While a handful of successful hustlers are in attendance—including one who's so press-averse that not being included in this story was a condition of his competing in Monte Carlo—most of the players are affluent guys who love the game but have built considerable wealth elsewhere. They're gentlemen gamblers, like Freddie Chamanara. Drawn to risk, Chamanara's suitably set up so that he can blow $100,000 on TV's "High Stakes Poker" and walk away with nothing more than a shrug of disappointment.

"Compared to poker, backgammon is very cruel; there is a lot of luck, there is no discipline required and the game can suddenly change," the Chicago-based Chamanara says, before settling into a match for $1,000 a point, where getting shellacked could constitute a six-figure loss. "I come out here for the action. I love the side action. But I also love Monte Carlo."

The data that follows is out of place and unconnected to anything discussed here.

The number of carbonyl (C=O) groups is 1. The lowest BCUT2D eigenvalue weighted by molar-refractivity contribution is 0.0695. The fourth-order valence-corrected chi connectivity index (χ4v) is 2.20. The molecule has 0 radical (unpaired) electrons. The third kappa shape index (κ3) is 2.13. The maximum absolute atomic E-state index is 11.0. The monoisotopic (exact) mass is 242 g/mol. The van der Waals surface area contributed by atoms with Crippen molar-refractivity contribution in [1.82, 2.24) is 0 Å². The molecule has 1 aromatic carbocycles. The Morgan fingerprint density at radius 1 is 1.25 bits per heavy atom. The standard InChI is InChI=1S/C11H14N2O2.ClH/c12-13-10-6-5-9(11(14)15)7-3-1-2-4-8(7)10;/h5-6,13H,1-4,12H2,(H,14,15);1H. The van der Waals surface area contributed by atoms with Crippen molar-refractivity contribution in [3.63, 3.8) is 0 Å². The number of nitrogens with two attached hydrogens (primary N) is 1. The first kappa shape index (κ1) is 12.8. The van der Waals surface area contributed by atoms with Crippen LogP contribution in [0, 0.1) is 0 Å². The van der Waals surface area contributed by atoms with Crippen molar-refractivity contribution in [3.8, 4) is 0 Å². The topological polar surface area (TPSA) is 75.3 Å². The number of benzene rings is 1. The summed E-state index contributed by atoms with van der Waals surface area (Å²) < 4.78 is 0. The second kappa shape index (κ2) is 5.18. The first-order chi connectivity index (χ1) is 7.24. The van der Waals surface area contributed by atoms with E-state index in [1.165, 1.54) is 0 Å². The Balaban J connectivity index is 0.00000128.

Indeed, for many this event is as much a social occasion as it is an opportunity to play a difficult game against a particularly competitive field. Much like the World Series of yore (which poker veteran Mickey Appleman once dubbed "a convention of gamblers"), the World Backgammon Championship is at least partially about renewing friendships, settling old scores and evening up on debts that had incurred during the year. And a nicer place to do this doesn't exist.

Situated along France's Mediterranean coastline (but officially in the independent principality of Monaco), Monte Carlo is home to Alain Ducasse's first restaurant, a three-star Michelin called Le Louis XV (order the foie gras and pigeon if you eat there, then finish up with a selection from the restaurant's cigar cave), stunning beachfronts and the world's most elegant hotel/casino: Hotel de Paris along with its adjacent Casino de Monte-Carlo, which both date back to the nineteenth century and, in a lot of ways, remain pretty much unchanged.